Karma, Passion and Identity: A Response to Chris Sacca’s Bleeding Aqua

Chris Sacca‘s post “I Bleed Aqua.” yesterday is the must-read (or rather, reread) for me today. It’s poignant and candid, enabling it to speak on a deeper level than perhaps would be possible, had it been more reserved. It touches on business terms, but it’s really not about business at all. It’s about relationships and identity.

Sacca illustrates his relationship with the service in an intriguing way, preferring to start the post with a declaration of his passion for it, rather than examining it as a wise business investment. Though he touches on this candidly in the following paragraphs, they fade somewhat when compared to the arguably deeply personal thoughts he shares.

For him, it seems to be so much about the relationships and personal experiences it’s allowed him to have—how it’s allowed him to share milestones in his life with friends (and complete strangers), and to glean from that a certain conversation with the world. As he bluntly notes, “Twitter went from just being an investment to a huge part of my identity.”

And like with so many things, I make the music analogy in my head. If Twitter was the indie band trying to gain any sort of traction in its early days, then Sacca was the truly passionate fan who brought people to their shows and proudly wore their T-shirts. He was (and is) the fan who identified something so magnetic that by his own words, they became a part of him—a part of his identity.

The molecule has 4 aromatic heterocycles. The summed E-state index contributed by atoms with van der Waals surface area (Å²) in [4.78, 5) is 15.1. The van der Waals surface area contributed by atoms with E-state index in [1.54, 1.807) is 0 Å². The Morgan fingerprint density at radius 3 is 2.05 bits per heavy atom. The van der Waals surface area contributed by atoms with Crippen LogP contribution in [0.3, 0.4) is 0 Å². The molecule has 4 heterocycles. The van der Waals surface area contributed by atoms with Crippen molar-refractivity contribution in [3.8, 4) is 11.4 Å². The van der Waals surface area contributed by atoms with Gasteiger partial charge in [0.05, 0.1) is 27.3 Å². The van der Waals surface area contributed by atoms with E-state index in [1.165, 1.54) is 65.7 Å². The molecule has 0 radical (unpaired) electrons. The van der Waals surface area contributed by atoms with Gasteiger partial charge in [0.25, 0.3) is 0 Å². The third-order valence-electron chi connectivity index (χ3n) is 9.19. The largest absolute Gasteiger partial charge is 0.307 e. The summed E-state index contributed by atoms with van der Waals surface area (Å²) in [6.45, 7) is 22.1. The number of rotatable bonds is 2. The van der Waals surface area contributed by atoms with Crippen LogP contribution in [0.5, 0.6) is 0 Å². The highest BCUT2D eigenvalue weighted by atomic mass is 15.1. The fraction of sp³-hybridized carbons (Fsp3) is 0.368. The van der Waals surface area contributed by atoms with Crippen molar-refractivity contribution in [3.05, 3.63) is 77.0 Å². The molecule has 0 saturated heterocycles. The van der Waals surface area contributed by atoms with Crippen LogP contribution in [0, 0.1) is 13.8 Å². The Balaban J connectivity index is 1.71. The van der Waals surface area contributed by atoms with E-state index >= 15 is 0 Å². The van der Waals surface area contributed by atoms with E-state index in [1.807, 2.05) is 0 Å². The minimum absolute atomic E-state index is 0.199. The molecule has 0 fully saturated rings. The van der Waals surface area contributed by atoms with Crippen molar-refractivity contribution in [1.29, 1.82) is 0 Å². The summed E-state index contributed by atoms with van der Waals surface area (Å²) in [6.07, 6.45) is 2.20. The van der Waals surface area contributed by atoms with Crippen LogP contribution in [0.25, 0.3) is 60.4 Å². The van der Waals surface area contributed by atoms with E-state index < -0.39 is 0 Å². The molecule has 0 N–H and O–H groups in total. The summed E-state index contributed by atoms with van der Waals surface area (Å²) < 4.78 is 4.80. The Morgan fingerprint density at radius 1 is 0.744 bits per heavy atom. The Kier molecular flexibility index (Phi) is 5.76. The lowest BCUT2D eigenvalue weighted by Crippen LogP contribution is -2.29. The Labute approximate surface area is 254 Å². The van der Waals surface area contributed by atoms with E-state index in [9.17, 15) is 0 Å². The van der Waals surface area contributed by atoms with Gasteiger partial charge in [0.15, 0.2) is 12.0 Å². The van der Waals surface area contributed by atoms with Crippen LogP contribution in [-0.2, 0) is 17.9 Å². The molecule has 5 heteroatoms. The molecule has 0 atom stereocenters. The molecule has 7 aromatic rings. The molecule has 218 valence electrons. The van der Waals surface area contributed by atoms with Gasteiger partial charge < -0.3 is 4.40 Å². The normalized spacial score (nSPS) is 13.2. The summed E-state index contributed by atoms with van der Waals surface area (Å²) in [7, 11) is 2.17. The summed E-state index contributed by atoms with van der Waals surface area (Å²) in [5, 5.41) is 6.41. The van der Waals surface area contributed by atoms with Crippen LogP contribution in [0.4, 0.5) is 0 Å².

For anyone who missed Sacca’s Periscope talk with Peter Pham on Wednesday, a huge topic that they covered (well, huge in my opinion) was the concept of good karma and relationship building. When discussing the process by which he builds and cultivates his relationships (personal as well as professional), Pham stated that one should do things for others without asking for anything upfront: “create value before asking for value.” Pham and Sacca seemed to agree that the dynamic of good karma was something they both subscribed to. Pham went on to discuss how it’s through this dynamic of good faith and positive relationships that he’s built his (former and current) companies.

Sacca’s subsequent post on how he thinks about his relationship with Twitter is telling of this sort of relationship dynamic. In many ways, it illustrates the notion that I discussed in my post on being excellent; letting your passion inform your professional decisions as much as good business strategy. As I examined with Product Hunt, letting concepts of community and positive relationships inform one’s business tactics is a winning strategy. Even as he discusses the concept of being critical of some of Twitter’s moves towards the end of the post, he does so in a way that reaffirms his love of the service, and excitement at what it is and can be.